Brazil general named health minister after months as interim

Brazil's President Jair Bolsonaro, wearing a mask to curb the spread of COVID-19, hands a pen to Health Minister Gen. Eduardo Pazuelo, left, at Planalto Presidential Palace, in Brasilia, Brazil, Wednesday, Sept. 16, 2020. After almost four months overseeing the COVID-19 response as interim health minister, Gen. Eduardo Pazuello will finally be made a full minister.

Gen. Eduardo Pazuello on Wednesday became Brazil’s third health minister during the coronavirus pandemic, after nearly four months holding the position on an interim basis and almost 120,000 COVID-19 deaths during that time.

Pazuello, a logistics expert with no prior health experience before taking the deputy health minister position in April, follows two predecessors who departed after disagreements with President Jair Bolsonaro regarding proper means to combat the new coronavirus.

“I am neither arriving nor leaving,” Pazuello joked at a ceremony at Brazil’s presidential palace in Brasilia. “This is an unprecedented situation.”

Bolsonaro, who has downplayed the risks of COVID-19 since the start of the pandemic, attended the ceremony and once again touted an anti-malarial drug as a cure for the disease while blaming mayors and governors for limiting activities; those two stances are what prompted the exits of his prior health ministers.

The South American country had confirmed just over 15,000 deaths from COVID-19 when Gen. Pazuello took over as interim health minister in May, and in the three following months recorded an average 1,000 deaths per day. That trend has dipped downward in recent weeks. The total death toll has surpassed 134,000, the second highest in the world after the U.S.

“We managed to reach a well-defined situation of stability,” the newly-inducted minister said Wednesday. “We had to change the tires of the car as it went by.”

There are several reasons Brazil’s number of cases and deaths remained at a high plateau for so long. First, Brazil has a large population, with about 210 million people, and a vast territory roughly the size of the contiguous U.S. states. That means the virus first barreled through the southeast and northern regions and, after ebbing in those areas, began pummeling the center-west and south regions.

Also boosting Brazil’s caseload is the fact the nation never implemented a surveillance system or anything close to effective contact tracing that would help authorities get a handle on the spread, according to Pedro Hallal, an epidemiologist who coordinates the Federal University of Pelotas’ Epicovid19-BR testing program, by far the country’s most comprehensive.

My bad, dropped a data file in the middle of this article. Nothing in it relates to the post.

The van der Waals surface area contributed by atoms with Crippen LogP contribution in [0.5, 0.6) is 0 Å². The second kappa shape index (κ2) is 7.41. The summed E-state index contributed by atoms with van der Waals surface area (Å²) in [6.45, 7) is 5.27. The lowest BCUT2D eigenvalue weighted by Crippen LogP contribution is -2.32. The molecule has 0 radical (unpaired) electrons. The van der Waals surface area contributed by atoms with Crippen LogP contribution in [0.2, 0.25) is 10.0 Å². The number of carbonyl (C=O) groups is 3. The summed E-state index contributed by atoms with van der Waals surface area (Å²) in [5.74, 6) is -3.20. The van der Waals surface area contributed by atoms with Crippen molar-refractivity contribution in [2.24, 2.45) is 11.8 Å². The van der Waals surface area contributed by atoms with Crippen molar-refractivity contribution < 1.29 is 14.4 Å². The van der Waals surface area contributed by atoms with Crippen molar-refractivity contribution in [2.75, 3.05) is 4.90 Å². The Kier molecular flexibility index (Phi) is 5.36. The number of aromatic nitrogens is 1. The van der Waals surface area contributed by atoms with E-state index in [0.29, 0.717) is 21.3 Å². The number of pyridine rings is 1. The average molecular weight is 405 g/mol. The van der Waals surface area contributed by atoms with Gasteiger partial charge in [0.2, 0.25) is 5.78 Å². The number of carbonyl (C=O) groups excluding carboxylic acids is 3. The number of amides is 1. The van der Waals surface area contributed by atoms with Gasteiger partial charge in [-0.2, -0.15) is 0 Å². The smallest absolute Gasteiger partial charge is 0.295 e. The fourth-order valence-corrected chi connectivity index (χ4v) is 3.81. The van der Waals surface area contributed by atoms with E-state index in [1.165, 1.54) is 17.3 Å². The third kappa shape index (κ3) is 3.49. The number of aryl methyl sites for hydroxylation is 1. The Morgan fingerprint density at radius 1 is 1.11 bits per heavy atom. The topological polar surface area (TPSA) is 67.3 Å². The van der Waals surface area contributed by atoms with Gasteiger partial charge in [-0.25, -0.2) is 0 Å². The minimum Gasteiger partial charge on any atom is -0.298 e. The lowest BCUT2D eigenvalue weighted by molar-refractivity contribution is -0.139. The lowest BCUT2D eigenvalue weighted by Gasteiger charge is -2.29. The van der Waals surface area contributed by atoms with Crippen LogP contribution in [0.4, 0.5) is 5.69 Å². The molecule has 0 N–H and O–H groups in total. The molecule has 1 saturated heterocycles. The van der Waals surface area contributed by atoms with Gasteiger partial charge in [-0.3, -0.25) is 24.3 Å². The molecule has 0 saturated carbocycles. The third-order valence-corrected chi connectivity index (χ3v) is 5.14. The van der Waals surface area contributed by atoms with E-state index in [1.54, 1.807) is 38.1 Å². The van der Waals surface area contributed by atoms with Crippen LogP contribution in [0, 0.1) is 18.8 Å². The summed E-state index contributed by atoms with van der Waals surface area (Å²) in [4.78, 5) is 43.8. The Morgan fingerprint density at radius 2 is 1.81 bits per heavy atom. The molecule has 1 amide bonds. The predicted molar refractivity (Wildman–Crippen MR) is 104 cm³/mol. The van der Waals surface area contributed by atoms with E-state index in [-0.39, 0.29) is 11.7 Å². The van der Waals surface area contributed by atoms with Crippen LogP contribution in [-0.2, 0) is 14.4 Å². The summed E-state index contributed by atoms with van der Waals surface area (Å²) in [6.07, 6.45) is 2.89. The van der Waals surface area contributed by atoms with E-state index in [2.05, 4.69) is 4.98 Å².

While mayors and governors declined to impose Europe-style lockdowns, they did implement sweeping restrictions on activity that they have begun lifting since May. Those attempts to slow contagion raised hackles with Bolsonaro, who routinely sabotaged their measures. Rather, the president focused on the pandemic’s economic impact, warning the upshot of bringing the economy to a screeching halt would be worse for Brazilians than the virus itself, as many live hand-to-mouth.

Bolsonaro fired his first health minister for supporting local leaders’ broad quarantine measures. That minister’s successor – who held the post for less than a month – resigned in the face of the president’s promotion of the anti-malarial drugs as a solution to COVID-19. Upon assuming the interim position, Pazuello backed the drug’s nationwide prescription and officially added its distribution by the ministry as part of Brazil’s anti-virus measures.

“I congratulate all of the doctors, especially those who were bold with hydroxychloroquine,” Bolsonaro said Wednesday, referring to the anti-malarial. There is no scientific evidence the drug helps COVID-19 patients, and an increasing body of research indicates it does not and, furthermore, can cause dangerous side effects.

Bolsonaro has often made a show of his outings from the presidential palace to mingle with supporters, sometimes without a mask. He suspended such behavior once he contracted the virus himself, but his rhetoric remained and he said he was taking hydroxychloroquine pills. The fact he ultimately overcame the virus jibed with his repeated claim – mimicked by his ardent supporters — that the so-called health experts have unnecessarily stoked panic.

Since Pazuello became interim minister, he replaced dozens of the doctors and specialists in Brazil’s health ministry with soldiers, which on Wednesday he touted as “the restructuring of the ministry.”

He wore a mask but shook hands with many of those present in the crowd, including ministers, lawmakers and generals, with no apparent social distancing.

Pazuello’s new status is expected to create some tension within Brazil’s armed forces, because many of his colleagues believe having an active duty service as minister constitutes an unsavory mixing of armed forces with government. Pazuello didn’t say whether he will retire.

“As a military man, I understand that his remaining active duty implies risks to the image of the force,” said Maynard Santa Rosa, a retired army general and a former minister of strategic affairs. Santa Rosa added that Pazuello has successfully made inroads with local authorities, which helped his efforts to prevent Brazil’s death toll from rising even further.

One of Pazuello’s most criticized actions on the job came in June, when Brazil’s health ministry stopped publishing the number of total COVID-19 deaths and confirmed coronavirus cases in its website. He only reversed course after the country’s top court ordered the government to resume full publication of data.

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